Howard University next argues that judgment as a matter of law should be granted in its favor on the contract/promissory estoppel claim because plaintiff failed to present evidence showing that he gave any additional consideration *fn5" for the promises contained in the employee handbook or that he reasonably relied upon such promises to his detriment. Plaintiff contends that he need not show any particular reliance, but even if such a showing was required, he presented evidence to the effect that he reasonably relied on the handbook by continuing to work at Howard University without seeking employment elsewhere and by pursuing the grievance process with defendant rather than seeking employment elsewhere.

 Plaintiff's contention in effect amounts to a reliance upon the theory of promissory estoppel. To prove his claim under this theory, plaintiff had to show (1) a promise by defendant, (2) reasonably induced reliance thereon, and (3) reliance by plaintiff on the promise was to his detriment. Simard, 639 A.2d at 552.

 As stated above, the issue of whether the provisions of the employee handbook constituted a promise was properly submitted to the jury. Moreover, plaintiff presented evidence that he relied on the handbook in pursuing the grievance procedure. He filed his complaint in the time and manner required, obtained legal representation, and pursued the full grievance procedure set out in the handbook.

 Upon consideration of these facts, the Court concludes that the jury was justified in finding that plaintiff reasonably relied on the provisions of the employee handbook to his detriment in that he followed the handbook grievance procedures at the expense of much time and money. *fn6" Accordingly, defendant's motion for judgment as a matter of law on plaintiff's contract claim will be denied. *fn7"

 V

 Plaintiff moves for post-verdict equitable relief, including reinstatement, double backpay, restoration of all benefits lost as a result of his termination, front pay, interest on backpay and future pay relating to pre- and post-judgment interest, attorneys' fees, and costs. Plaintiff's claim for equitable relief is based on the provisions of the False Claims Act retaliation provision. In light of the Court's decision to grant Defendant Parker's motion for judgment as a matter of law on the retaliation claim, plaintiff's motion will be denied. *fn8"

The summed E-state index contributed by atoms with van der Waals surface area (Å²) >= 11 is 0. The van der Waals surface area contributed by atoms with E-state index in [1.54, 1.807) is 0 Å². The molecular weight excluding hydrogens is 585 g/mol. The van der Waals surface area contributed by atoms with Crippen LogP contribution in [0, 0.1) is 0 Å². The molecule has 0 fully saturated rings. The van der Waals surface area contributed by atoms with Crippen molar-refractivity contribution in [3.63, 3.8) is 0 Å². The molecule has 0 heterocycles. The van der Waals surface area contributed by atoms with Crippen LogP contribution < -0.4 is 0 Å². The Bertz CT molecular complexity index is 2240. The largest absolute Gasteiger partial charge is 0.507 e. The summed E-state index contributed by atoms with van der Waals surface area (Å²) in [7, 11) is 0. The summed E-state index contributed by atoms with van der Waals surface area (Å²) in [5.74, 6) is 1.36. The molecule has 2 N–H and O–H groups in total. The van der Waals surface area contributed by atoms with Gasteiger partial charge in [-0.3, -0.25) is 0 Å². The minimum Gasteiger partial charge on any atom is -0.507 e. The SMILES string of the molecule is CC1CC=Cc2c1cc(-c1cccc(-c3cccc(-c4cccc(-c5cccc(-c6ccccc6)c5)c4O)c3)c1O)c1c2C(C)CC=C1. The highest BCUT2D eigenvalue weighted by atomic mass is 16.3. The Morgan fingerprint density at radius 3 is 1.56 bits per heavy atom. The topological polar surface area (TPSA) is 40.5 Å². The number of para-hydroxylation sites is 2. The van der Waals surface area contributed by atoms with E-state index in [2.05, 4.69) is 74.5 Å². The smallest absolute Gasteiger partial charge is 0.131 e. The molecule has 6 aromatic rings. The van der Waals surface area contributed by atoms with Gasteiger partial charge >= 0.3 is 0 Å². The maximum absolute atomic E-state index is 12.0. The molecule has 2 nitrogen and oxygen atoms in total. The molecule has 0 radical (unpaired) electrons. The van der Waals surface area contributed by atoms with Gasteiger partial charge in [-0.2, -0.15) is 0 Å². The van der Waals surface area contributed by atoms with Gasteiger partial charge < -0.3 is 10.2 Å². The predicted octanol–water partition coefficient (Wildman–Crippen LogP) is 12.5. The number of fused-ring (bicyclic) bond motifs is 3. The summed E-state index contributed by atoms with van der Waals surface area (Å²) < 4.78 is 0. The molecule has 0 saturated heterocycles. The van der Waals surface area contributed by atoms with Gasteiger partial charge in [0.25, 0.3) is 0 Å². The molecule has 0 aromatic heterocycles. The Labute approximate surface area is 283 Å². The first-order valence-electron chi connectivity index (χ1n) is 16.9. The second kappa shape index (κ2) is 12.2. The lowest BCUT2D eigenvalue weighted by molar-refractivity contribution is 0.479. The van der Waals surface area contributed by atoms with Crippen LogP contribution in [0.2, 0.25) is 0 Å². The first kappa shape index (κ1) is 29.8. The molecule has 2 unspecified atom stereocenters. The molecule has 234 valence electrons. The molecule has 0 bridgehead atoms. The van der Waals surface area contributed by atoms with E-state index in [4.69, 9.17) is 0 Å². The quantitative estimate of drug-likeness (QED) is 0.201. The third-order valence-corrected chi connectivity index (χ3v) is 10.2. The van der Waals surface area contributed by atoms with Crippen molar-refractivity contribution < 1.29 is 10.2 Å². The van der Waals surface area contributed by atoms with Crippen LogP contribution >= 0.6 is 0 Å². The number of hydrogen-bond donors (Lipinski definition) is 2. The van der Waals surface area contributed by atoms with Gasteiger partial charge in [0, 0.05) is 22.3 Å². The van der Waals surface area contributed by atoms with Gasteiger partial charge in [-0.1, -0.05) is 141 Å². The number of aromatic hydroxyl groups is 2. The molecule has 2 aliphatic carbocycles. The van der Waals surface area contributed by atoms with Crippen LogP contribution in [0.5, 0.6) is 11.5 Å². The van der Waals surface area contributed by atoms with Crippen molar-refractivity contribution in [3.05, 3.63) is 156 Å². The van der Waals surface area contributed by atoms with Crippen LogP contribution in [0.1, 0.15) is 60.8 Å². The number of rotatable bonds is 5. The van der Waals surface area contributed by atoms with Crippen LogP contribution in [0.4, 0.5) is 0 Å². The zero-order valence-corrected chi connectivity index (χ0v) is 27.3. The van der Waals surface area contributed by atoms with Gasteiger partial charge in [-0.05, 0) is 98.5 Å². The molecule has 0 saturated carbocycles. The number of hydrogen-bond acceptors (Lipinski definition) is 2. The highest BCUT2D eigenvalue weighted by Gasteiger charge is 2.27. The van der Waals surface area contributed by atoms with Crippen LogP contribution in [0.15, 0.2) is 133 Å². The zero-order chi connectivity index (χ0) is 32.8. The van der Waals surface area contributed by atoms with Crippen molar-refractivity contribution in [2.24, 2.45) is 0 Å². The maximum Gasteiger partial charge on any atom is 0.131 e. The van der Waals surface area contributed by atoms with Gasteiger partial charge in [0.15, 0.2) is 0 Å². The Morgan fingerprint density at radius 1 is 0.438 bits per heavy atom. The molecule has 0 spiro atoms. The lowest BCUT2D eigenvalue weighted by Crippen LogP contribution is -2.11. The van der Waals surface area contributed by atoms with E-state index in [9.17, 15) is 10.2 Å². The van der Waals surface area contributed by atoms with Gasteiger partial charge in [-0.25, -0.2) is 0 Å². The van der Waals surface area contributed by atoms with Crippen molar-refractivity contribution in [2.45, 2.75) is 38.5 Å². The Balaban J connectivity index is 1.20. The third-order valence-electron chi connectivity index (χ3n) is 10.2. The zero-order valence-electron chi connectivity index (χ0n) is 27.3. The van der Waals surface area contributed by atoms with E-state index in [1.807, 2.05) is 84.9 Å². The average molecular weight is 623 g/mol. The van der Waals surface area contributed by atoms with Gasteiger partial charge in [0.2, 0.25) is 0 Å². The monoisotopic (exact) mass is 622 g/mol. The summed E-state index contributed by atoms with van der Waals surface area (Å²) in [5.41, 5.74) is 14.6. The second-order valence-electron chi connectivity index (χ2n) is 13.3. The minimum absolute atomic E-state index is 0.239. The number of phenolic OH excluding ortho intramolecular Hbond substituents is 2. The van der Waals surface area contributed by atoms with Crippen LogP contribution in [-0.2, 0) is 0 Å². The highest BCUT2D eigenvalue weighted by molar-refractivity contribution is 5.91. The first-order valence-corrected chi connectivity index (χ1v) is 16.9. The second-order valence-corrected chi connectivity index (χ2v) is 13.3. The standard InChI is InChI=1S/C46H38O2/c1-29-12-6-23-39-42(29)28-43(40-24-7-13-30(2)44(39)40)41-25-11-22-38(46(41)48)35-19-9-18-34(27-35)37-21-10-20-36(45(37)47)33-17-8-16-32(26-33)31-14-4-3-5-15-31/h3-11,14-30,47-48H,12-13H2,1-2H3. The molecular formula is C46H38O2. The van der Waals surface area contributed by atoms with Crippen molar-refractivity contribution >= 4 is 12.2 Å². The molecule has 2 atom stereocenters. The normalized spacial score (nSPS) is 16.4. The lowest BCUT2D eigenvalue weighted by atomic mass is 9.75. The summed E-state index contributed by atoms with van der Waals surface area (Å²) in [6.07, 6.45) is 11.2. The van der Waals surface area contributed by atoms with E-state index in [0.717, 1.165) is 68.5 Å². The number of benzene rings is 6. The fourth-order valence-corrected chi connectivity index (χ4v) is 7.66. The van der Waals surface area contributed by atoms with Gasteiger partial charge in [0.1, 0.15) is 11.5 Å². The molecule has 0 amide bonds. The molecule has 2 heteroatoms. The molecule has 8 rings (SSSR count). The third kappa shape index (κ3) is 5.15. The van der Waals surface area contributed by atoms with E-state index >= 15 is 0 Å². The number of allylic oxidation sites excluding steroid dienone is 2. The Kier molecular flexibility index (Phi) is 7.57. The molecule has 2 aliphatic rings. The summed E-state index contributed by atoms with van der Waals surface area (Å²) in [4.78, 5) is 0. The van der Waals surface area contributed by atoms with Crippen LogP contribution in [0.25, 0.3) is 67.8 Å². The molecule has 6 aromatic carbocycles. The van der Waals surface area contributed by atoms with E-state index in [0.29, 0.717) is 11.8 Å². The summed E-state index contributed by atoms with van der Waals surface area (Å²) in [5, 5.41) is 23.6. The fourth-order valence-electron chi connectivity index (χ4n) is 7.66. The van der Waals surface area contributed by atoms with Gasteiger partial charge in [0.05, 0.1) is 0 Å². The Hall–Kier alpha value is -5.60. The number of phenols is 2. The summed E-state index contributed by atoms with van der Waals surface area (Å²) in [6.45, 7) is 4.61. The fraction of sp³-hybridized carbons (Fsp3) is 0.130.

VI

 Consistent with the foregoing, judgment will be entered in favor of Defendant Parker on plaintiff's False Claims Act retaliation claim, and in favor of plaintiff in the amount of $ 180,000 on his contract claim against Defendant Howard University. *fn9"

 Accordingly, it is this 6th day of September, 1996

 ORDERED that Defendant Parker's motion for a directed verdict be and it hereby is granted as to plaintiff's False Claims Act retaliation claim; and it is further

  ORDERED that Defendant Howard University's motion for a directed verdict be and it hereby is denied as to plaintiff's contract claim; and it is further

 ORDERED that defendants' motion for a new trial be and it hereby is denied; and it is further

 ORDERED that judgment be entered in favor of Defendant Parker on plaintiff's retaliation claim; and it is further

 ORDERED that judgment be entered, consistent with the jury's verdict, in favor of plaintiff in the amount of $ 180,000 on plaintiff's contract claim against Defendant Howard University; and it is further

 ORDERED that the jury's recommendation that plaintiff be awarded the option to have the termination stricken from his record and be allowed to retire as of May 1, 1992 in accordance with the rules in effect at Howard University at that time be and it hereby is stricken; and it is further

 ORDERED that plaintiff's motion for post-verdict equitable relief be and it hereby is denied.

 HAROLD H. GREENE

 United States District Judge